Protection for Intellectual Property and Dignity

WARNING: this section (and the institution of ``intellectual property'') is grossly obsolete.   It is to be replaced with a bid system described in the to-do list.   Patents and copyrights no longer exist in this implementation of an Innovist legal system.   Trademarks are certainly fixtures, however.


Within this section, "public" means available on an anonymous basis.

The state works to facilitate to creators legally binding guarantees that they can reap financial rewards from their creations.   To this end, five registries are maintained: an invention registry, according to which novel techniques are protected; a formulation registry, according to which particular assemblages of techniques are protected; a layout registry, according to which particular visual, tactile/ ergonomic, or auditory layouts are protected; a verbalization registry, according to which particular encapsulable creative instantiations are protected; and a trade and service mark registry, according to which marketing names and symbols are protected.

All five registries operate on a first-come-first-served basis, but all five also allow for demonstration of prior invention/use.   Except for trademarks, in the case that prior invention/use is proved, either summarily or in court, the ownership of the intellectual property is assigned to he who has proved prior invention/use, but the previously registered owner can continue to use and sell the intellectual property without fee or curtailment.   Trademarks are strictly first-applied-first-and-last-granted.

Invention protection is not domain-specific.   That is, rights to an invention initially granted for use in one industry covers use of the technique in any industry.

An invention is protected only from uses which negatively impact the potential for use-based revenue of the inventor.   Thus, discussion and description of the invention, and use of the invention for a purpose which does not generate financial revenue (research and experimentation, hobbyist or recreational use, etc.) require neither permission nor payment of a fee.   Other use of the invention does require permission (which the inventor can, of course, grant on a blanket basis at his discretion).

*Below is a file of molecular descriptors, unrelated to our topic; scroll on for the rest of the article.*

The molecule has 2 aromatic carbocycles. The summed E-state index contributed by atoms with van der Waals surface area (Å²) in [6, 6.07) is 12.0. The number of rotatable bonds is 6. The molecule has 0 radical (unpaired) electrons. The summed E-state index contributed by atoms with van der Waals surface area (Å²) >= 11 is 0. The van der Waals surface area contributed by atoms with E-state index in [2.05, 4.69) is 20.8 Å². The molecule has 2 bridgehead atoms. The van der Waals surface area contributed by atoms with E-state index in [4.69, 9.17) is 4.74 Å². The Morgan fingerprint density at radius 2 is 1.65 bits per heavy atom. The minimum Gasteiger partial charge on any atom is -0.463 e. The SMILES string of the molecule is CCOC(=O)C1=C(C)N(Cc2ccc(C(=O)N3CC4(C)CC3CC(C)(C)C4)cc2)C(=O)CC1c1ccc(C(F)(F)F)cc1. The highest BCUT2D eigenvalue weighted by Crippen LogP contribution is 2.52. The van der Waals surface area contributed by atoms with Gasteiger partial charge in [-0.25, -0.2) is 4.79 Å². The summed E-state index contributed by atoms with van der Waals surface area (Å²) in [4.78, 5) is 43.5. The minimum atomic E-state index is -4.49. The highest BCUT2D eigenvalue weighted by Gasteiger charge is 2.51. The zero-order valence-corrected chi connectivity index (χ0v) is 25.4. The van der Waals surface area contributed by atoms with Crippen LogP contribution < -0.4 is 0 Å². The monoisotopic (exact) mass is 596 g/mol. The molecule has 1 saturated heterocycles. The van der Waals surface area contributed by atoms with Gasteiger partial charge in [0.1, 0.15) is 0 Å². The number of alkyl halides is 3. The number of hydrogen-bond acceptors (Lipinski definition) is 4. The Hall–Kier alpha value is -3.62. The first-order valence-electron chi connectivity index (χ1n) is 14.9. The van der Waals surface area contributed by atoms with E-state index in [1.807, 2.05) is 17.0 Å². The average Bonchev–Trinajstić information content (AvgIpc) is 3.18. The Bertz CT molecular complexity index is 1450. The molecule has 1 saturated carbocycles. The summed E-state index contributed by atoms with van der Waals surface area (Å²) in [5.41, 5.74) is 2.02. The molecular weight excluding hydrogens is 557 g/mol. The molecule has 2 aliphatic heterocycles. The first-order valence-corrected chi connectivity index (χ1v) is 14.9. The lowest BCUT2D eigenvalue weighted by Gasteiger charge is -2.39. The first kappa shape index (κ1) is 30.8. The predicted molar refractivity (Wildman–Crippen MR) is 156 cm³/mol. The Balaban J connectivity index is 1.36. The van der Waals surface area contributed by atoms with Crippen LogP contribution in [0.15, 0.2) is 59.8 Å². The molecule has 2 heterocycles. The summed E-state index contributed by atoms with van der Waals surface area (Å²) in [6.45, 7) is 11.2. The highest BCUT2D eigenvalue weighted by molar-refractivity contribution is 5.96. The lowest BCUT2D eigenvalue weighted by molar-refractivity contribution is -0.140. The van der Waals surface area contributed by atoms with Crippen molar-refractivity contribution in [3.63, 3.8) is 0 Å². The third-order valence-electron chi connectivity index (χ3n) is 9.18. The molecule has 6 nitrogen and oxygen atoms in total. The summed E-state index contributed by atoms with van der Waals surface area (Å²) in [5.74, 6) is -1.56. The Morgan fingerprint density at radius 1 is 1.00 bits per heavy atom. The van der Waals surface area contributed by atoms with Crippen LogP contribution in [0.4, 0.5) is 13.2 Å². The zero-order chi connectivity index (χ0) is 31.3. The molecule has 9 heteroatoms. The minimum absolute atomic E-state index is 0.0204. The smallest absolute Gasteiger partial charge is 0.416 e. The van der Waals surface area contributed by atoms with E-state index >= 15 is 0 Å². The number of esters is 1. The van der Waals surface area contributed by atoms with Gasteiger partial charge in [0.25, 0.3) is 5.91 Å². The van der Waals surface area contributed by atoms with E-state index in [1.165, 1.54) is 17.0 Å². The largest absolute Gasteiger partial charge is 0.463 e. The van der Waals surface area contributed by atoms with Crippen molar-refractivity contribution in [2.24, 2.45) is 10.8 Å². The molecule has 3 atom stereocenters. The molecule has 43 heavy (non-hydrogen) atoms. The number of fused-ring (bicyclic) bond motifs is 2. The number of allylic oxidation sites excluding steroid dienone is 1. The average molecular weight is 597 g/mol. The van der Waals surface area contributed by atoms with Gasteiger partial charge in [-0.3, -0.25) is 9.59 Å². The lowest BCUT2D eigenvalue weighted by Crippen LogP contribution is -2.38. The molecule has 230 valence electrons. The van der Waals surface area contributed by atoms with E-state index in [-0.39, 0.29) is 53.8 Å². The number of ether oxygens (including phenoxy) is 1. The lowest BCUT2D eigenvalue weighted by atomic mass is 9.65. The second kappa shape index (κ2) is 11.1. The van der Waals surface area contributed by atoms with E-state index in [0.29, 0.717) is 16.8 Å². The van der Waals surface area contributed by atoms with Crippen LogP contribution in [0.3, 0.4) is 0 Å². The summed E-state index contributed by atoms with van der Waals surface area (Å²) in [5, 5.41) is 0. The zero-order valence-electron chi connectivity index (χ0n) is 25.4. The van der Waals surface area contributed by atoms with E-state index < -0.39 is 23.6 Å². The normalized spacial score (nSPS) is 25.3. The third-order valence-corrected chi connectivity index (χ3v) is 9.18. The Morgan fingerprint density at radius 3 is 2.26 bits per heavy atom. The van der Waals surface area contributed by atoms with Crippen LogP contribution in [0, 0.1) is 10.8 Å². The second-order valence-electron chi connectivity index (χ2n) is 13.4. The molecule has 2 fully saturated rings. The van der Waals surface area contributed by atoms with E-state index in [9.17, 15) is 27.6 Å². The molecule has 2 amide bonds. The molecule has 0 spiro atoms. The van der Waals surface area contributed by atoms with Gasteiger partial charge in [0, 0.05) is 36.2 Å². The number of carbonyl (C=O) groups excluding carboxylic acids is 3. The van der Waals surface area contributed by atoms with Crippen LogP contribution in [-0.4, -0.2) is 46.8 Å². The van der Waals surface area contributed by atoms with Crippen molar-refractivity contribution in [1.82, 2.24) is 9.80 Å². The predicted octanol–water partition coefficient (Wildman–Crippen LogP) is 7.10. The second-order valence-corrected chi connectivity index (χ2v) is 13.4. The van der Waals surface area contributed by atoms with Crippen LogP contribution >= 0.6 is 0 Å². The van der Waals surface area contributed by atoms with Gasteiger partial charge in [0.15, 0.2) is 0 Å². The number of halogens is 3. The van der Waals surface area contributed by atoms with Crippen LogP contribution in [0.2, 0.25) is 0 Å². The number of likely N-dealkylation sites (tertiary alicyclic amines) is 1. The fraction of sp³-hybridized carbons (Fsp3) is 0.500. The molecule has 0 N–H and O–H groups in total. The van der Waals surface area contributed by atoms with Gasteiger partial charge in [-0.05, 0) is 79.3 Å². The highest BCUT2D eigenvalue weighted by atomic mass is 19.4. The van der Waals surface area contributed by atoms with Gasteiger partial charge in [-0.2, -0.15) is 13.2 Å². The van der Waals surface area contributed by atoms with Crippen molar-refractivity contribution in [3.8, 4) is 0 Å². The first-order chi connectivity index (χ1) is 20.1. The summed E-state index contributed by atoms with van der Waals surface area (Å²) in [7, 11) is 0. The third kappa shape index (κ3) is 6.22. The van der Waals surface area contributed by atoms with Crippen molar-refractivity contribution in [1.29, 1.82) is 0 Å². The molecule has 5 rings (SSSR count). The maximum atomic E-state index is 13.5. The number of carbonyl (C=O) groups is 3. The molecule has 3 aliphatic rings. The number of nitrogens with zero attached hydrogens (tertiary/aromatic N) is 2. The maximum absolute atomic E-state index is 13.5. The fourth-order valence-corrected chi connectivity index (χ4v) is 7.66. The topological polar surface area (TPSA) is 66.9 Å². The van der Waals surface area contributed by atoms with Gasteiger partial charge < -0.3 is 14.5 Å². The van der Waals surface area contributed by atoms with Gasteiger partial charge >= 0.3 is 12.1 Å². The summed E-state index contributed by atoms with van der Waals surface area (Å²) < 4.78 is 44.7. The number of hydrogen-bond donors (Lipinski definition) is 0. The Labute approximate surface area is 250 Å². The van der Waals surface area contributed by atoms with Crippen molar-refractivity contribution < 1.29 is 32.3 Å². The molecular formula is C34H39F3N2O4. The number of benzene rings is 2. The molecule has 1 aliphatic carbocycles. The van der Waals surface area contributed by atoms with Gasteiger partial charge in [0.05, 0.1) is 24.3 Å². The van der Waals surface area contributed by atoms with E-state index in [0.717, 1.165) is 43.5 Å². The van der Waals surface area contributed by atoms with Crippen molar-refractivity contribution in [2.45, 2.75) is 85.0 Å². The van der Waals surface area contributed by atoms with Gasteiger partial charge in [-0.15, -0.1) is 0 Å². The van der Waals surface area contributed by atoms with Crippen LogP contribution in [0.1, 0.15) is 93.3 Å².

If invention law is invoked to protect an invention, a creator agrees to license the invention on demand without discretion.   He cannot withhold licensing for any reason.   Furthermore, the state specifies a maximum fee schedule specific to the particular invention, and the inventor cannot demand a fee beyond the upper bounds specified therein.   Only unit fees can be levied; no initiation fee is allowed.   The state can base the maximum fee only on the expected market potential of the invention, and is required to increase the fee upper bound if the market demonstrates substantial willingness to pay the current maximum licensing fee.

In order for an invention to be protected, it has to be substantially different in its effects of technological, economic, and/or creative empowerment from those of any invention already registered.   Thus, incremental variations on a technique which has at any time been registered (whether or not the protection is still in force), cannot themselves be registered, and are in fact covered by the original invention.

The entire contents of the invention registry are to be published. The registry is to be arranged as a logical subject hierarchy, so that searches can be performed quickly.

A formulation is a particular arrangement of logical functioning components.   Formulations are protected in the same way as inventions, except that they are domain-specific.

The protection of a layout can be guaranteed by law on a limited basis.   A layout is a particular combination of geometric arrangement, typography, color choice, or other specific patterns of visual, tactile/ergonomic, and/or auditory arrangement.   In order for a layout to enjoy protection, it must be sufficiently idiosyncratic that its protection will not impede the development of the layouts of other creations.   more to the point, the latitude of the protection is narrow such that only those aspects of the appearance which are sufficiently idiosyncratic are protected.   In applying for protection for a layout, its creator must specify exactly those aspects of the layout for which he is seeking protection.

Licensing of a layout is entirely at the discretion of the owner of the layout.

Domains are not relevant to verbalizations.   Instead, a verbalization is protected as a particular expression (playing on any combination of the human perceptual senses, and interactive or not) of a linguistic, narrative, or expositional/explanatory character.   This expression may be in any language, human or otherwise.   The expression, any substantial portion thereof, and any derivation directly therefrom, is protected.

A work need not be published to enjoy verbalization protection.